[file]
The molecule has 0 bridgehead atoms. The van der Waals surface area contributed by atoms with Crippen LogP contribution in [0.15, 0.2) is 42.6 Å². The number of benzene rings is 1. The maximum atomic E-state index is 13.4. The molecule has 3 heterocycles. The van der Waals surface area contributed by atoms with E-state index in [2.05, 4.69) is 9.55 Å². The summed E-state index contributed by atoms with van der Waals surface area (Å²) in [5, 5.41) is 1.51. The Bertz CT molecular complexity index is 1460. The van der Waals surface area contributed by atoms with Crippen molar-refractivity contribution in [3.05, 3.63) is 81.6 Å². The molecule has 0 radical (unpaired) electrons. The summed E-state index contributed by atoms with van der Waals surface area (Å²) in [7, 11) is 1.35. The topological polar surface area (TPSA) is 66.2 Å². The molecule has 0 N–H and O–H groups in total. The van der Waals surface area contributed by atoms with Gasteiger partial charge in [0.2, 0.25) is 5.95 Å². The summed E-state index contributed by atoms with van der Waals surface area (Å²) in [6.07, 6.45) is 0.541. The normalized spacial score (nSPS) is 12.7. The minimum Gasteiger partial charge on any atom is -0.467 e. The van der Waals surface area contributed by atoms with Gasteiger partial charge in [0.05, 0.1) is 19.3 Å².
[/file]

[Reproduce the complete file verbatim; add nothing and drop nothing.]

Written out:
The molecule has 0 bridgehead atoms. The van der Waals surface area contributed by atoms with Crippen LogP contribution in [0.15, 0.2) is 42.6 Å². The number of benzene rings is 1. The maximum atomic E-state index is 13.4. The molecule has 3 heterocycles. The van der Waals surface area contributed by atoms with E-state index in [2.05, 4.69) is 9.55 Å². The summed E-state index contributed by atoms with van der Waals surface area (Å²) in [5, 5.41) is 1.51. The Bertz CT molecular complexity index is 1460. The van der Waals surface area contributed by atoms with Crippen molar-refractivity contribution in [3.05, 3.63) is 81.6 Å². The molecule has 0 radical (unpaired) electrons. The summed E-state index contributed by atoms with van der Waals surface area (Å²) in [7, 11) is 1.35. The topological polar surface area (TPSA) is 66.2 Å². The molecule has 0 N–H and O–H groups in total. The van der Waals surface area contributed by atoms with Gasteiger partial charge in [0.2, 0.25) is 5.95 Å². The summed E-state index contributed by atoms with van der Waals surface area (Å²) in [6.07, 6.45) is 0.541. The normalized spacial score (nSPS) is 12.7. The minimum Gasteiger partial charge on any atom is -0.467 e. The van der Waals surface area contributed by atoms with Gasteiger partial charge in [0.05, 0.1) is 19.3 Å².